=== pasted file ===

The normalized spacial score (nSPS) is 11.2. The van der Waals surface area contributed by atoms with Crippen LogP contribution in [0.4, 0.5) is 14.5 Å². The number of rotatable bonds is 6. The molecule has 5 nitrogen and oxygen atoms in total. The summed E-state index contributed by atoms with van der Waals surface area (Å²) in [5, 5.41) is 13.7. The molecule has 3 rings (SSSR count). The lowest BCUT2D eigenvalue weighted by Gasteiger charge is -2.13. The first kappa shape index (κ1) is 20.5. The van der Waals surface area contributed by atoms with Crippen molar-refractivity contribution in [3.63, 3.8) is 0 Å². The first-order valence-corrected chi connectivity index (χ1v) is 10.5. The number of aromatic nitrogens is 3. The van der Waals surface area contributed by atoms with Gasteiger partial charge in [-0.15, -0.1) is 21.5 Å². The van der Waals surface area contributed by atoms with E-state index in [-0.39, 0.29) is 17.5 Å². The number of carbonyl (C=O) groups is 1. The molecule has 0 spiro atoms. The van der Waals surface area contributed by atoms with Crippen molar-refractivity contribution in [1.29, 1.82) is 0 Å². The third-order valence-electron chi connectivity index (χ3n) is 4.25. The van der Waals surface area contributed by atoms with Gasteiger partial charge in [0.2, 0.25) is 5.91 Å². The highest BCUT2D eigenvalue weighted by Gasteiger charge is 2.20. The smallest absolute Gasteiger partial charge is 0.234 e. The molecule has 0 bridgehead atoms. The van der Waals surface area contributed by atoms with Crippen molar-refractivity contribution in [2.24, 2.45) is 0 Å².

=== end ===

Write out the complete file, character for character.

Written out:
The normalized spacial score (nSPS) is 11.2. The van der Waals surface area contributed by atoms with Crippen LogP contribution in [0.4, 0.5) is 14.5 Å². The number of rotatable bonds is 6. The molecule has 5 nitrogen and oxygen atoms in total. The summed E-state index contributed by atoms with van der Waals surface area (Å²) in [5, 5.41) is 13.7. The molecule has 3 rings (SSSR count). The lowest BCUT2D eigenvalue weighted by Gasteiger charge is -2.13. The first kappa shape index (κ1) is 20.5. The van der Waals surface area contributed by atoms with Crippen molar-refractivity contribution in [3.63, 3.8) is 0 Å². The first-order valence-corrected chi connectivity index (χ1v) is 10.5. The number of aromatic nitrogens is 3. The van der Waals surface area contributed by atoms with Gasteiger partial charge in [-0.15, -0.1) is 21.5 Å². The van der Waals surface area contributed by atoms with E-state index in [-0.39, 0.29) is 17.5 Å². The number of carbonyl (C=O) groups is 1. The molecule has 0 spiro atoms. The van der Waals surface area contributed by atoms with Crippen molar-refractivity contribution in [1.29, 1.82) is 0 Å². The third-order valence-electron chi connectivity index (χ3n) is 4.25. The van der Waals surface area contributed by atoms with Gasteiger partial charge in [0.2, 0.25) is 5.91 Å². The highest BCUT2D eigenvalue weighted by Gasteiger charge is 2.20. The smallest absolute Gasteiger partial charge is 0.234 e. The molecule has 0 bridgehead atoms. The van der Waals surface area contributed by atoms with Crippen molar-refractivity contribution in [2.24, 2.45) is 0 Å².